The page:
Thursday, May 05, 2005

Feeling Sympathetic Toward England

It is my act, my hand, my heart: I beseech your lordships to be merciful to a broken reed.
Francis Bacon (1561 - 1626), English philosopher

It seems to me on the surface that the military judge that abruptly tossed out a guilty plea and declared a mistrial in the court-martial of Pfc. Lynndie R. England, may have done the right thing.

England does not sound like the sharpest tool in the shed, which is no excuse, but try to be the one to tell pumped up soldiers not to mistreat enemy combatants. I am not saying for even one second, that she should not be punished, but maybe her punishment she be along the lines of reading and community service, so that she is not just punished, but she learns something out of the process. Maybe gain knowledge to pass along to her newborn child.

The judge, Col. James Pohl, dismissed the jury in the sentencing phase of her case and sent the year-old matter back to a lieutenant general who will weigh a range of options, including starting over or dismissing the case.

I find myself feeling very sympathetic toward England in this case.

7 comments:

On The Mark said...

Actually, I thought it was well choreographed by the defense to get this result. The lawyers had to know the judge wouldn't accept her plea and Graner's testimony. Maybe she saw no other option but to follow orders. Maybe she participated thinking she wouldn't be found out (like the others). But in the end, she had to know that what she was doing was wrong. From my perspective, it's more like sympathy for the devil.

B2 said...

I was surprised that when her commanding officer, under oath, contradicted England's statements (he claimed he ordered to do various things that he felt were consistent with army policy; her statement was that she knowlingly acted against policy in concert with that officer and others) that the judge would throw out her "guilty" plea -- but I guess one person does not a conspiracy make.

One knows that punishing the guilt does not undo the crime, but we nonetheless do so for various reasons (deterrent to criminal or others, satisfaction of revenge for victim or survivors of victim, etc.)... but you're right; she seems like she's a little lost in all this.

Of course, so do all crazy serial killers.

Not to compare the two.

Pirate said...

My, my, b2. You really are the cynic these days. Allow me to wade in. I'd hate to see her as a lightning rod for everyone's anger over this, but there has to be some recollection, some framework, for right and wrong. There are moral absolutes, not everything is relative. I'd like to see her learn something from this, too; perhaps incarceration would do nothing to that end. Where does one begin to teach humanity and compassion?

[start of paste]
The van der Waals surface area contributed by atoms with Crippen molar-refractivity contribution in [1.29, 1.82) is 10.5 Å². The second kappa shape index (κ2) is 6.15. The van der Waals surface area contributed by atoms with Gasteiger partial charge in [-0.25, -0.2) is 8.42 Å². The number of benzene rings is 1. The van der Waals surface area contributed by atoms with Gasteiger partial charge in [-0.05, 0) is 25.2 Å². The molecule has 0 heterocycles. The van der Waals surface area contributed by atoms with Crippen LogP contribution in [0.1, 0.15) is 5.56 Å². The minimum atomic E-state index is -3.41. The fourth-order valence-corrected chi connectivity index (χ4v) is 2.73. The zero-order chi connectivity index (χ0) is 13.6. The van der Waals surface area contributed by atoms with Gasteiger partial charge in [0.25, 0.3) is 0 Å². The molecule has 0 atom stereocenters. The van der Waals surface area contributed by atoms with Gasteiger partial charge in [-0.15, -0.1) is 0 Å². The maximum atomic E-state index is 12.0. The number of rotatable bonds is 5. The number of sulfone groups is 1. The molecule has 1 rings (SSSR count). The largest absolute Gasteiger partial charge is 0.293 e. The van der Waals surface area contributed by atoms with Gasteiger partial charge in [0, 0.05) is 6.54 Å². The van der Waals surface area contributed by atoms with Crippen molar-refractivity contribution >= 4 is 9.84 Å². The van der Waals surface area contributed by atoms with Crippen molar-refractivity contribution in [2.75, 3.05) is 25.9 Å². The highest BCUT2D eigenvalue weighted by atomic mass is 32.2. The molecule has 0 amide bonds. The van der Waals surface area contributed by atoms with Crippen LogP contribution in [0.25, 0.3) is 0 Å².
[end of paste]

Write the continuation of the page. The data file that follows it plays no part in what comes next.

Devo said...

You know, watching this nonsense unfold, I can't help but get the feeling that there's no "two sides" to this case at all. Defense, Prosecution, Judge... they all seem like different faces of one political thrust, or something. Like they're putting on a show to appease someone, but no question remains as to the "guilt" or "innocence" of anyone. As far as England's "guilt" goes, I can't see anything BUT guilt as I think back on her smiling, thumbs-up face lording over the slumped and beaten anonymous Iraqi prisoner. I can't help but think that there's something more devious going on than a PFC deciding to go to town on a few Iraqis. And at this point, I think it may be even more devious than a Brigadier General deciding to include car batteries and dog leashes on his list of "prison groceries" with the full approval of Donny Rumsfeld and friends, and the full knowledge that they will be used on humans. Not to scream "conspiracy" or anything (odd that the military machine is trying to scream that very word at England) but I get the sense now that there's a massive damage control effort going on, and that totally undeserving people will pay high prices for being in the wrong place at the wrong time...

Wow, I guess they don't call me Cap'n Obvious for nothing! Wrong place at the wrong time, indeed! It's a friggin WAR! There IS no "right" place at war! OK, I shut up now. Good post...

Jack Steiner said...

I tend to agree that she is not that sharp and it is easy for me to sympathize with her.

During war I don't expect people to be on their best behavior. It doesn't excuse it or mean that she does not deserve punishment, but it is a mitigating factor.

If she would have run into some of those prisoners on the street she might have stuck a bullet in their head instead of a dog collar on their neck.

The Misanthrope said...

This makes me feel a bit like John Kerry, but I tend to agree with all of you. However, I would rather see Rumsfeld and our attorney general on the hot seat than Ms. England.

On The Mark said...

Ah, yes, total agreement with that, Misanthrope.